[12:10:06] UNIDENTIFIED FEMALE: I agree.

MCCAIN: These people, nothing burgers.


MCCAIN: Nobody's going to remember you.



RAJU: Well, beyond that, it's like she's not even -- not even true despite the criticism -- I mean the comments which were pretty stunning that -- of someone to say that. I mean there's no evidence that the -- that McCain gave any information to the north Vietnamese against the Americans while he was brutally interrogated and tortured during his time in Vietnam. So that -- that itself --

KING: In fact, when they offered to release him because his father was an admiral and they thought they'd get a PR ploy out of that, John McCain refused.

RAJU: Yes, exactly. So I'm not even sure why he even had decided to bring that up in the first place. But I do think it's emblematic that there is a faction in the party that supports Trump that just does not like John McCain no matter what, no matter what he's going through right now and they don't like the positions he's taken over the years, they don't like his criticisms against the president, and they'll go to lengths like this.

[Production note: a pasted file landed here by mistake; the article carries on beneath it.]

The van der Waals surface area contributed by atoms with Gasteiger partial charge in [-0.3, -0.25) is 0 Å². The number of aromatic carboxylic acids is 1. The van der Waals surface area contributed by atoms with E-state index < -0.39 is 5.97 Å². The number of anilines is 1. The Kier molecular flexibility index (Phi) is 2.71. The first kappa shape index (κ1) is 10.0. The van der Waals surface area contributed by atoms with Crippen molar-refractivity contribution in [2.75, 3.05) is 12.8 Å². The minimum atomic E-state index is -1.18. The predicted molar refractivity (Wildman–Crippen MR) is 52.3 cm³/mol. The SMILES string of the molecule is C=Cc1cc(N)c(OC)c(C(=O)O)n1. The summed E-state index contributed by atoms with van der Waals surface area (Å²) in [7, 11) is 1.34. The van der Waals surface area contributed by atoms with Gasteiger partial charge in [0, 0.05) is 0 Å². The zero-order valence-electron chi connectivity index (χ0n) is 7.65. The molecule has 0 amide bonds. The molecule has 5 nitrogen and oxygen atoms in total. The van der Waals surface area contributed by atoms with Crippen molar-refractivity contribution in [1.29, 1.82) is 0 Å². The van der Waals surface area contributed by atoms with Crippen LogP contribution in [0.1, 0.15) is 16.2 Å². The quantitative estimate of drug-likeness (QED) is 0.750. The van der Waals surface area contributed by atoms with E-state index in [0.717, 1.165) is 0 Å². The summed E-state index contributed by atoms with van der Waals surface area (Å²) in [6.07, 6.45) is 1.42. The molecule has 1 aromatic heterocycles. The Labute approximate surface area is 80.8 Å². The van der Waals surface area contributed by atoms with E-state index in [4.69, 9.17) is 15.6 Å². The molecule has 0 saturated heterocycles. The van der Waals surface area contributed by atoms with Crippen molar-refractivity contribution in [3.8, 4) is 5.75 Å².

KING: And so this all comes up in the context of John McCain has not been in Washington since last December. He's home in Arizona. There have been several times where we thought he might be about to come back, but he's had complications from his brain cancer and then the treatment for the brain cancer does amazing -- remarkably hard things to your body and he's been struggling through it. A lot of people wondering, will we ever see John McCain in Washington again. Of late the word has been more negative.

But listen to Senator Lindsey Graham here talking to our colleague, Dana Bash, who says, you know what, I went out to see John the other day and be optimistic a little bit.


DANA BASH, CNN CHIEF POLITICAL CORRESPONDENT: How was your visit with Senator McCain?

SEN. LINDSEY GRAHAM (R), SOUTH CAROLINA: It was the best yet. He's stabilizing. Last time I saw him, he had just gotten out of the surgery and I was really worried about him, you know. He went through some pretty tough surgery in his weakened condition. But eating good, great sense of humor, great visits there Monday and Tuesday. Cindy is just doing such a wonderful job. And I am hopeful that he's getting stronger. And don't, you know, believe what you read about John McCain We're not talking about funerals. I'm going back.